Decades-old conundrum solved by chance - Can one of nature's squiggly insects change the fate of the world?
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What if one of the world's more significant issues can be corrected with help from one of the smallest, seemingly insignificant of creatures?
Are wax worms the answer to our plastic waste problem?
LOS ANGELES, CA (Catholic Online) - The EPA estimates 75 percent of America's garbage is recyclable, but many only recycle 30 percent of it.
Massachusetts alone generated 13.9 million tons of waste each year, with only 52 percent of it being recycled or diverted.
Globally, the world uses up to 1 million new plastic bags a minute, costing 2.2 billion gallons of oil annually.
Worldwatch Institute reported 4 to 5 trillion plastic bags, including large trash backs, thicker shopping bags and the thinner grocery bags, were produced globally in 2002.
These bags are not usually recycled and end up in landfills, oceans and other environments, where animals are subject to deadly dangers.
Some animals mistake the bags for food, others become fatally entangled.
One plastic bag can take up to 1,000 years to break down, leaving several generations of animals at risk.
Bans, taxes and other government policies have dramatically lowered the use of plastic bags but there are still trillions in the environment.
So what can we do?
European researchers discovered the common wax worm, the caterpillar larvae of wax moths, can eat the non-biodegradable plastic.
According to National Geographic, Fedarica Bertocchini, a developmental biologist at the University of Cantabria in Spain, was in her backyard two years ago cleaning out bee hives.
She removed some wax worms living in the hive and put them in an old plastic bag and got back to work on her hives.
About an hour later, she grabbed the bag of wax worms and discovered small holes. Upon further inspection, she realized the wax worms, who are named for living on the wax of bee hives, were also able to sustain themselves on the plastic bag.
Wax worms are able to eat plastic (CSIC Communications Department).
When broken down, wax and the polyethylene in Bertocchini's plastic bag share a similar carbon backbone.
She explained: "Since they eat wax, they may have evolved a molecule to break it down, and that molecule might also work on plastic."
Bertocchini and fellow scientists Paolo Bombelli and Christopher Howe attempted several experiments to see how the wax worms were able to eat through the plastic without dying.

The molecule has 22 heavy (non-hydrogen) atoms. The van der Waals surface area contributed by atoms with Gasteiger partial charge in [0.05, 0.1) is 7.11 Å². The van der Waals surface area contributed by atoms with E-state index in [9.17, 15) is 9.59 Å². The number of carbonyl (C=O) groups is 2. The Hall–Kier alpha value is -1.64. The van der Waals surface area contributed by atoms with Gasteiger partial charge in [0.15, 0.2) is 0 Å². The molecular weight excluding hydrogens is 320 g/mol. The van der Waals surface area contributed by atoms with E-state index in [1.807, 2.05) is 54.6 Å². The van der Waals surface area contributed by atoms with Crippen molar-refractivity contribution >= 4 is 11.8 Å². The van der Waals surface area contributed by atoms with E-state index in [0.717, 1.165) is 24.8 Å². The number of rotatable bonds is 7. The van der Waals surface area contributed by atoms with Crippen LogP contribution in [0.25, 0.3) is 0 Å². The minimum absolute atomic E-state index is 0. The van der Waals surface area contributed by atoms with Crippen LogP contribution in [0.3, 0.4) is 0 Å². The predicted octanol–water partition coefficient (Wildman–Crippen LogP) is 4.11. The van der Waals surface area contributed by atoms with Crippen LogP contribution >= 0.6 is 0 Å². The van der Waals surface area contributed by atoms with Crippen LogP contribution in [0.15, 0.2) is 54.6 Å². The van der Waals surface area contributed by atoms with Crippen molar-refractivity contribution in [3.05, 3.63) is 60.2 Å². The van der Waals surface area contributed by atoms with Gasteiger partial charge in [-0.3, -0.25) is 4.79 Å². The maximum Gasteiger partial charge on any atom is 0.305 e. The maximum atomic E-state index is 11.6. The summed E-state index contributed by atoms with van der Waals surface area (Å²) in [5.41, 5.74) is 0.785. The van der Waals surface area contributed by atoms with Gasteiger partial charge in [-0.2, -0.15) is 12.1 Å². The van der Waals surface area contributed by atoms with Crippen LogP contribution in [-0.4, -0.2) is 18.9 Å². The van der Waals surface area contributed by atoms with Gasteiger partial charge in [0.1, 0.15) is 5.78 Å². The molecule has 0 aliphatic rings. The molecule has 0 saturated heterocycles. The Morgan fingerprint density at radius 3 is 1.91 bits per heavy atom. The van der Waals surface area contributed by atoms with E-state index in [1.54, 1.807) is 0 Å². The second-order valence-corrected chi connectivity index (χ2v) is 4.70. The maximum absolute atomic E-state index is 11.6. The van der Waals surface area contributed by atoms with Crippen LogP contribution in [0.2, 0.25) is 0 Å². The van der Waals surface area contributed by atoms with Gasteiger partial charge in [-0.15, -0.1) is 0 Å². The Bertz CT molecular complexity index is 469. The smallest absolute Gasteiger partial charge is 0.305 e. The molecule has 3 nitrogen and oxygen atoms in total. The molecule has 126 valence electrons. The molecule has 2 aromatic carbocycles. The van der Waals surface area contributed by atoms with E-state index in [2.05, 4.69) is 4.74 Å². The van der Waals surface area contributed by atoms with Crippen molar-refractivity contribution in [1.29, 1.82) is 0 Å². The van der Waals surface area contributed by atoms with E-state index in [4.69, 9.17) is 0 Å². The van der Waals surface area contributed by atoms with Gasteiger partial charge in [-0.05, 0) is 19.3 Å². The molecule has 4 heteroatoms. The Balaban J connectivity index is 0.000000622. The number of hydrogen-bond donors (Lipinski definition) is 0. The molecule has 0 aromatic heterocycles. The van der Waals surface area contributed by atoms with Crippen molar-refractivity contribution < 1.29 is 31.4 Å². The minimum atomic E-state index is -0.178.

They were placed on polyethylene plastic and were able to create 2.2 holes each hour. When left overnight, 100 wax worms degraded 92 mg of a plastic shopping bag, which indicated the same hundred worms would take nearly a month to break down the average 5.5g plastic bag.
Though the results weren't as amazing as some would hope, it was a step in the right direction and encouraged the trio to continue their experiments.
Several questions arose, such as how the worms were able to eat, if they were actually eating or simply breaking down the plastic, and what made it possible for the worms to ingest it.
To rule out simple chewing, the team gathered recently deceased worms and placed them on a plastic bag.
The larvae, which were deteriorating into liquid forms, ate through the plastic, suggesting an enzyme in the worms or bacteria living on and in their bodies was responsible for the dissolving plastic.
When studied, they discovered the enzyme was able to convert polyethylene into ethylene glycol, a chemical commonly found in antifreeze.
Scientists remain unsure which enzyme is responsible for the conversion but remain optimistic, as the discovery implies there is a way to biodegrade plastics.
Bertocchini and Bombelli patented their discovery, with Dr. Bertocchini telling BBC: "We are planning to implement this finding into a viable way to get rid of plastic waste, working towards a solution to save our oceans, rivers, and all the environment from the unavoidable consequences of plastic accumulation.
"However, we should not feel justified to dump polyethylene deliberately in our environment just because we now know how to bio-degrade it."
The study has been published to "Current Biology," where Bombelli writes: "If a single enzyme is responsible for this chemical process, its reproduction on a large scale using biotechnological methods should be achievable. This discovery could be an important tool for helping to get rid of polyethylene plastic waste accumulated in landfill sites and oceans."
The research still has a ways to go, but the possibility of a natural way to quickly break down plastics can make a substantial change on the environment. Let's hope scientists can discover the methods soon.
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